ANDUS V. STEAMBOAT SARATOGA.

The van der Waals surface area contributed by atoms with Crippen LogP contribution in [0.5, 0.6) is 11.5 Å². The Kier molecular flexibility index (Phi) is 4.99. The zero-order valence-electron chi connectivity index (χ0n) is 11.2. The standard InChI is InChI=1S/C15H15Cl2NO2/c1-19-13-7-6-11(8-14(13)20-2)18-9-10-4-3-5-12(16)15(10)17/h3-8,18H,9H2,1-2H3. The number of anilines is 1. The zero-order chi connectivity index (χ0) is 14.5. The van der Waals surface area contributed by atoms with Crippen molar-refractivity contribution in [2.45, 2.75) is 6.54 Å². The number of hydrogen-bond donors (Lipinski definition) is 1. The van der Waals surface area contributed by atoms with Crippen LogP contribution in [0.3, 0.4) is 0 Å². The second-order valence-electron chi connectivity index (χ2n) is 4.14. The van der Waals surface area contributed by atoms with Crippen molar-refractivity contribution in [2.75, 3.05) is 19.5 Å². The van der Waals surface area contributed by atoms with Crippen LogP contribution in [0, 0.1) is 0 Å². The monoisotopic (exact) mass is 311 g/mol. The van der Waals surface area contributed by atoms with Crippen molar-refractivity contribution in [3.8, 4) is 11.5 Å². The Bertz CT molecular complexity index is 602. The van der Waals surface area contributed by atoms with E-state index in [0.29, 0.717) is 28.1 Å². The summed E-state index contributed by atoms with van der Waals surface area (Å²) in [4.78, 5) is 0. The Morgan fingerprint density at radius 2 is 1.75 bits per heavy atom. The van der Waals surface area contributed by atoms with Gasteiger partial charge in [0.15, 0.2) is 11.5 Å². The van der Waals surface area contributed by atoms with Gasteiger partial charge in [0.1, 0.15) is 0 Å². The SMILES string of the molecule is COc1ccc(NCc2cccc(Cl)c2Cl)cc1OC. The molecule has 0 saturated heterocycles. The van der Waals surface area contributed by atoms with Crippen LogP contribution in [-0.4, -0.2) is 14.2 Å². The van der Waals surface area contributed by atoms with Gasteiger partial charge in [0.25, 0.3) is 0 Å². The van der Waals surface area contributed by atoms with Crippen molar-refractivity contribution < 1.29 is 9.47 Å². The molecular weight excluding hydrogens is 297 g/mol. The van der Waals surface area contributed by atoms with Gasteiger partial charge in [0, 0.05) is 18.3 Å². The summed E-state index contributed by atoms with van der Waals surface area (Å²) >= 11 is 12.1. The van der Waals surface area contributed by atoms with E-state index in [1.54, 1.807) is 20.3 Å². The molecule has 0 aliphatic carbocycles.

below the lower bridge at Albany, the steamboat Saratoga, a. large passenger boat, about 300 feet long and 66 feet wide, bound from Troy to New York, was following nearly astern of the tow, being just below the bridge, but having the tow a little on her port bow. The speed of the Saratoga was about six and a half miles an hour, so that she was rapidly overtaking the tow. When she got within about 300 yards of the stern of the tow her pilot determined to pass on the eastward side of the tow-that is, between the tow and the dike, along which the tow was still passing-and he blew two whistles, to indicate to the pilot of the tow that such was his intention. To this signal he got no reply from the tow, but he kept on, putting his wheel to starboard. . The principal question of fact in the case is whether there was room between the tow and the dike, when the Saratoga. made this movement, to justify her in attempting to pass on that side of the tow. The witnesses from the tow, except the pilot of the tug, put the distance at 20 to 30 feet, the pilot of the tug at 50 to 75 feet,and the captain, pilot and wheelsman, ·of the Saratoga at 80 to 100 feet. I am satisfied that the witnesses from the canal boats have underestimated the distance, and that the Saratoga would not have attempted this maneuver if the tow had been within 20 to 30 feet, for it was evident that her pilot could not have expected the tow to get out of the way after he gave the signal and starboarded to get on the eastward side of her; but, on the other hand, it is evident from the testimony of those from the Saratoga that when she got up as she did, lapping the stern boat in the tow by about 40 feet, they found it impossible to clear the tow and pass between her and the dike. The starboard guard of the Saratoga actually came in contact with the stern boat of the tow, while she was thus lapping and backing her engine to get herself out of the way. The witnesses from the Saratoga attempt to explain this by testifying that while she was tpus lyiug still in the water,'with her engine reversed, the tow sagged down with the wind some 40 feet against the Saratoga. This theory has no support except in the imagination of these witnesses. The .proof is